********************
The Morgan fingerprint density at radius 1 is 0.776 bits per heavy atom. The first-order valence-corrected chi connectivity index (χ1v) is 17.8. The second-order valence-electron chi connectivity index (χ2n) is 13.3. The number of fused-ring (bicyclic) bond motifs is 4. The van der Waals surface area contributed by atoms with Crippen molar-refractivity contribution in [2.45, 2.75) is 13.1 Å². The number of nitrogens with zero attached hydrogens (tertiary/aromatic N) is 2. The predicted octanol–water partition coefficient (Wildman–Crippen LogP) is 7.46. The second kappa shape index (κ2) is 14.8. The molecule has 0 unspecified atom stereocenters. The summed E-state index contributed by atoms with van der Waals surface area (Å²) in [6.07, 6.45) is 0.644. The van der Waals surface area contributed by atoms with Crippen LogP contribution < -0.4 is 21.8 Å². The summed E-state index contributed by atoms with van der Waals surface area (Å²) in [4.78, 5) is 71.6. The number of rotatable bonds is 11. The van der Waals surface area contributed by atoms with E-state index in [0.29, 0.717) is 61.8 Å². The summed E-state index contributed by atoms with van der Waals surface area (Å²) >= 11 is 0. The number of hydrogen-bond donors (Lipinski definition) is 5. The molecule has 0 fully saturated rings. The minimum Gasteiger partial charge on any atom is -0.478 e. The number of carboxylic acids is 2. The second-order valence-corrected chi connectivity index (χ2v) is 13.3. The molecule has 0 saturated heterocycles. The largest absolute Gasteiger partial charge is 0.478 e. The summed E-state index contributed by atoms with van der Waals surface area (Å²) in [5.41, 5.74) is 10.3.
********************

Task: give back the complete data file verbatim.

The Morgan fingerprint density at radius 1 is 0.776 bits per heavy atom. The first-order valence-corrected chi connectivity index (χ1v) is 17.8. The second-order valence-electron chi connectivity index (χ2n) is 13.3. The number of fused-ring (bicyclic) bond motifs is 4. The van der Waals surface area contributed by atoms with Crippen molar-refractivity contribution in [2.45, 2.75) is 13.1 Å². The number of nitrogens with zero attached hydrogens (tertiary/aromatic N) is 2. The predicted octanol–water partition coefficient (Wildman–Crippen LogP) is 7.46. The second kappa shape index (κ2) is 14.8. The molecule has 0 unspecified atom stereocenters. The summed E-state index contributed by atoms with van der Waals surface area (Å²) in [6.07, 6.45) is 0.644. The van der Waals surface area contributed by atoms with Crippen LogP contribution < -0.4 is 21.8 Å². The summed E-state index contributed by atoms with van der Waals surface area (Å²) in [4.78, 5) is 71.6. The number of rotatable bonds is 11. The van der Waals surface area contributed by atoms with E-state index in [0.29, 0.717) is 61.8 Å². The summed E-state index contributed by atoms with van der Waals surface area (Å²) >= 11 is 0. The number of hydrogen-bond donors (Lipinski definition) is 5. The molecule has 0 fully saturated rings. The minimum Gasteiger partial charge on any atom is -0.478 e. The number of carboxylic acids is 2. The second-order valence-corrected chi connectivity index (χ2v) is 13.3. The molecule has 0 saturated heterocycles. The largest absolute Gasteiger partial charge is 0.478 e. The summed E-state index contributed by atoms with van der Waals surface area (Å²) in [5.41, 5.74) is 10.3.